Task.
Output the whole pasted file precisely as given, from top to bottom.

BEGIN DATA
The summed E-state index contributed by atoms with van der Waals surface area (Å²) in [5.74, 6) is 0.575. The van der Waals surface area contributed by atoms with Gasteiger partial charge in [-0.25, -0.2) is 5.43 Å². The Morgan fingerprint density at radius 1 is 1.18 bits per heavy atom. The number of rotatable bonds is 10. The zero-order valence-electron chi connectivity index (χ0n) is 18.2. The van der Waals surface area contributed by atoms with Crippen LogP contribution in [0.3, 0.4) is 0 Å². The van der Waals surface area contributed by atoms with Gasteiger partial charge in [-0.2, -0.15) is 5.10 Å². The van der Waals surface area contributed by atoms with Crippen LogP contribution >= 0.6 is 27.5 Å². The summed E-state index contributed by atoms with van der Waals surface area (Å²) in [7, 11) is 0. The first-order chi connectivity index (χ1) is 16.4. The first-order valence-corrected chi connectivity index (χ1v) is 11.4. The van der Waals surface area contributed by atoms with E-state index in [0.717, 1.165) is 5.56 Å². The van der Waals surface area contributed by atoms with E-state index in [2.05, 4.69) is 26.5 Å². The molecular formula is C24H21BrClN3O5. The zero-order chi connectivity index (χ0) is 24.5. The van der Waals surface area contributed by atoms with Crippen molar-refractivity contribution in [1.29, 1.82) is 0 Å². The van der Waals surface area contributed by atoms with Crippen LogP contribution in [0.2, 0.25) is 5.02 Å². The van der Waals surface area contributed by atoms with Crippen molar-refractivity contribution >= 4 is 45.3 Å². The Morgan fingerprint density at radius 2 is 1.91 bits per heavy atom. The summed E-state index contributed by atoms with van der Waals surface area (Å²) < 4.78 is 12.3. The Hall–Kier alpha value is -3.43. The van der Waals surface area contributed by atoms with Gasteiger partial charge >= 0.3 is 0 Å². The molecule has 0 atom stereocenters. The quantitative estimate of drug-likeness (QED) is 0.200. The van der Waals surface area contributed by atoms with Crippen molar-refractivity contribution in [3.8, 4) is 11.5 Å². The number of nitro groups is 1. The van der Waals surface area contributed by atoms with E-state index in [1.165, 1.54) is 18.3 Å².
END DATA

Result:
The summed E-state index contributed by atoms with van der Waals surface area (Å²) in [5.74, 6) is 0.575. The van der Waals surface area contributed by atoms with Gasteiger partial charge in [-0.25, -0.2) is 5.43 Å². The Morgan fingerprint density at radius 1 is 1.18 bits per heavy atom. The number of rotatable bonds is 10. The zero-order valence-electron chi connectivity index (χ0n) is 18.2. The van der Waals surface area contributed by atoms with Crippen LogP contribution in [0.3, 0.4) is 0 Å². The van der Waals surface area contributed by atoms with Gasteiger partial charge in [-0.2, -0.15) is 5.10 Å². The van der Waals surface area contributed by atoms with Crippen LogP contribution >= 0.6 is 27.5 Å². The summed E-state index contributed by atoms with van der Waals surface area (Å²) in [7, 11) is 0. The first-order chi connectivity index (χ1) is 16.4. The first-order valence-corrected chi connectivity index (χ1v) is 11.4. The van der Waals surface area contributed by atoms with E-state index in [0.717, 1.165) is 5.56 Å². The van der Waals surface area contributed by atoms with E-state index in [2.05, 4.69) is 26.5 Å². The molecular formula is C24H21BrClN3O5. The zero-order chi connectivity index (χ0) is 24.5. The van der Waals surface area contributed by atoms with Crippen molar-refractivity contribution in [1.29, 1.82) is 0 Å². The van der Waals surface area contributed by atoms with Crippen LogP contribution in [0.2, 0.25) is 5.02 Å². The van der Waals surface area contributed by atoms with Crippen molar-refractivity contribution >= 4 is 45.3 Å². The Morgan fingerprint density at radius 2 is 1.91 bits per heavy atom. The summed E-state index contributed by atoms with van der Waals surface area (Å²) < 4.78 is 12.3. The Hall–Kier alpha value is -3.43. The van der Waals surface area contributed by atoms with Gasteiger partial charge >= 0.3 is 0 Å². The molecule has 0 atom stereocenters. The quantitative estimate of drug-likeness (QED) is 0.200. The van der Waals surface area contributed by atoms with Crippen molar-refractivity contribution in [3.8, 4) is 11.5 Å². The number of nitro groups is 1. The van der Waals surface area contributed by atoms with E-state index in [1.165, 1.54) is 18.3 Å².